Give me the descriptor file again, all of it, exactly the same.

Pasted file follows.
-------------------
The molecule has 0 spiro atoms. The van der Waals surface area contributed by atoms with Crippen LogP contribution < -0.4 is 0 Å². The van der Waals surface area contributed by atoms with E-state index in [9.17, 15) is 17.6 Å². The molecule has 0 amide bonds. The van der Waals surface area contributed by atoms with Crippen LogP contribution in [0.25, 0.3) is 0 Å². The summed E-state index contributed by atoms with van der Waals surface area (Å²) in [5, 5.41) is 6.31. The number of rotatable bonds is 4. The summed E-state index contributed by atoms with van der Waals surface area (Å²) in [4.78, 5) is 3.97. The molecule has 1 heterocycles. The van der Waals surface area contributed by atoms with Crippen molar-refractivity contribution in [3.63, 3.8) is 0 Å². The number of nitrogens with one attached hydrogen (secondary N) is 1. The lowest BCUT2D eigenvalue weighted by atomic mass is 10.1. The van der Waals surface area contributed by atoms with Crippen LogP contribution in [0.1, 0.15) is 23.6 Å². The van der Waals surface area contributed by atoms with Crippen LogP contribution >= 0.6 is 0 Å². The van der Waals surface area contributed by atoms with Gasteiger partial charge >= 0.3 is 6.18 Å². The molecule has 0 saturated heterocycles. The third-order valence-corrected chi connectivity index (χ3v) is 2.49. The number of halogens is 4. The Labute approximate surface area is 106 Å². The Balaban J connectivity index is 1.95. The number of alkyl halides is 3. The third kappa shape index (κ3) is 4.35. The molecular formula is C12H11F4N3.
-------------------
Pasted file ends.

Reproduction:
The molecule has 0 spiro atoms. The van der Waals surface area contributed by atoms with Crippen LogP contribution < -0.4 is 0 Å². The van der Waals surface area contributed by atoms with E-state index in [9.17, 15) is 17.6 Å². The molecule has 0 amide bonds. The van der Waals surface area contributed by atoms with Crippen LogP contribution in [0.25, 0.3) is 0 Å². The summed E-state index contributed by atoms with van der Waals surface area (Å²) in [5, 5.41) is 6.31. The number of rotatable bonds is 4. The summed E-state index contributed by atoms with van der Waals surface area (Å²) in [4.78, 5) is 3.97. The molecule has 1 heterocycles. The van der Waals surface area contributed by atoms with Crippen molar-refractivity contribution in [3.63, 3.8) is 0 Å². The number of nitrogens with one attached hydrogen (secondary N) is 1. The lowest BCUT2D eigenvalue weighted by atomic mass is 10.1. The van der Waals surface area contributed by atoms with Crippen LogP contribution in [0.1, 0.15) is 23.6 Å². The van der Waals surface area contributed by atoms with Crippen LogP contribution >= 0.6 is 0 Å². The van der Waals surface area contributed by atoms with Gasteiger partial charge >= 0.3 is 6.18 Å². The molecule has 0 saturated heterocycles. The third-order valence-corrected chi connectivity index (χ3v) is 2.49. The number of halogens is 4. The Labute approximate surface area is 106 Å². The Balaban J connectivity index is 1.95. The number of alkyl halides is 3. The third kappa shape index (κ3) is 4.35. The molecular formula is C12H11F4N3.